Magazine article The Catholic World

Sunday into Monday: A Catholic Perspective on Business Activity

Magazine article The Catholic World

Sunday into Monday: A Catholic Perspective on Business Activity

Article excerpt

Ed Willock, editor of the long - defunct Catholic monthly Integrity, tried to bother his readers (or, more accurately, encourage his readers to bother others) with this verse: "Mr. Business went to Mass,/He never missed a Sunday;/But Mr. Business went to hell / For what he did on Monday." That dart may have been amusing four or five decades ago, but it misses the mark altogether now as the sense of a vocation to business is, for many Catholic men and women, on the rise. It may be true that week after week, for most of the weeks of their working lives, millions of Catholics who worship on Sunday move back into the Monday world of business without giving much thought to the relevance of their religious faith to business practice. But it is also true that theological reflection and practical pastoral advice are encouraging Catholics not to shuttle between church and business, but to integrate their religious commitments with their business responsibilities for a unified grace-filled life.

Regrettably, the relevance of religious faith to daily business practice remains a largely unexamined question for most believers in all denominations. By raising the question here, I want to try to address the issue and clarify the meaning of Catholic identity in the American business environment.

The identity question is usually asked in the context of the purpose of Catholic institutions - schools, colleges, universities, hospitals, social service organizations. Catholic sponsorship brought the institution into being for a purpose. What's become of that original purpose? Where is the institution's Catholic identity now? Those questions are heard often in Catholic circles today. But aside from a relatively few identifiably Catholic business organizations, the identity question for Catholics in commerce focuses on persons, not corporations. Hence Catholics in business have themselves to ask - and only they can answer - the question of their own Catholic identity in the secular business world.

I begin by asking, What is the purpose of business?" "To maximize profits," is no answer; to optimize' profits is not helpful either. Neither explains the deeper purpose of business activity.

Business is doing for others on condition of receipt of something of fair value in return. It deals essentially with exchanges. Persons in business relate to other persons whose needs, preferences, and desires are met, to some degree of satisfaction, by the product or service the business is organized to provide - at a price. To meet that need, preference, or desire is the purpose of business. To do so at a price (and thus differentiate the activity from voluntarism or altruism) means receiving in exchange sufficient remuneration to cover the costs of providing the service or product. This enables the provider to receive the income necessary to meet his or her own legitimate needs, preferences, and desires. Otherwise, the business system, the network of relationships where need and satisfaction meet as question and answer, could not attract and hold the providers. They would have to find some other way to "make a living." Why they choose business to occupy their reimbursable time, instead of earning income in other ways, is a good question. It points to business as vocation; it suggests that business has a special place in the divine plan.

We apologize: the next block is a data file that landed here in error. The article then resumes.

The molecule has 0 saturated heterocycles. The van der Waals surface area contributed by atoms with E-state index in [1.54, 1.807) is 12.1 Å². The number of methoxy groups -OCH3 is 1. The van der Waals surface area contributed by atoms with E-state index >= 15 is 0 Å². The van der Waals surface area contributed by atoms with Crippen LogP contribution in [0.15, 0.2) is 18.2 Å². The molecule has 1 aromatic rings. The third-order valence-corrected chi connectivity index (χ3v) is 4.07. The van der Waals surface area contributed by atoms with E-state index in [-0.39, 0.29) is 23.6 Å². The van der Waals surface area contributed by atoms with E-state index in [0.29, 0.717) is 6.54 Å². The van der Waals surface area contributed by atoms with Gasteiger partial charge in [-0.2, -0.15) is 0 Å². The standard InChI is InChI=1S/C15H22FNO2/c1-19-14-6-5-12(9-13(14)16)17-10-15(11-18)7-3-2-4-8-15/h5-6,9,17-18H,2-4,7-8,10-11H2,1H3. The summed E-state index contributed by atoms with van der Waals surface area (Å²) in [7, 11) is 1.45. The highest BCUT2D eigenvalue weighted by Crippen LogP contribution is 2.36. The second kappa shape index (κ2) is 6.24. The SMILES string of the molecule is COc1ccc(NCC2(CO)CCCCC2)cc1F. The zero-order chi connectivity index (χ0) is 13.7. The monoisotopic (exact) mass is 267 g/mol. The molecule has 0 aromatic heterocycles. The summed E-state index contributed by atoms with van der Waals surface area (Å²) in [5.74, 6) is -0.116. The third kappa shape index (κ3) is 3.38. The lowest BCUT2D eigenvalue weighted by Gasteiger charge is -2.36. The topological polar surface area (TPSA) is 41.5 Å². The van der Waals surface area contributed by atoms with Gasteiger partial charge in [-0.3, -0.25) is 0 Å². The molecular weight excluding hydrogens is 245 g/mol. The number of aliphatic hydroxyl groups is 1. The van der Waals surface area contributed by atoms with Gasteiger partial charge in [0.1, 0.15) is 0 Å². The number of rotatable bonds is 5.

The business organization is there to meet, on the buyer's side, a human need for product or service. For the seller, business generates necessary income. The business context, with all its market intermediaries, enables the needs of both buyer and seller to be met in a reliable, predictable, organized fashion. This makes it possible for society to get on with the daily dynamic of life. Business organizes the material basis for human existence and well-being. Business is thus seen as foundational to the construction of a community's material relationships. Persons in business should, accordingly, take proper credit for the fact that they are fostering a human good that would not be achieved without them. …

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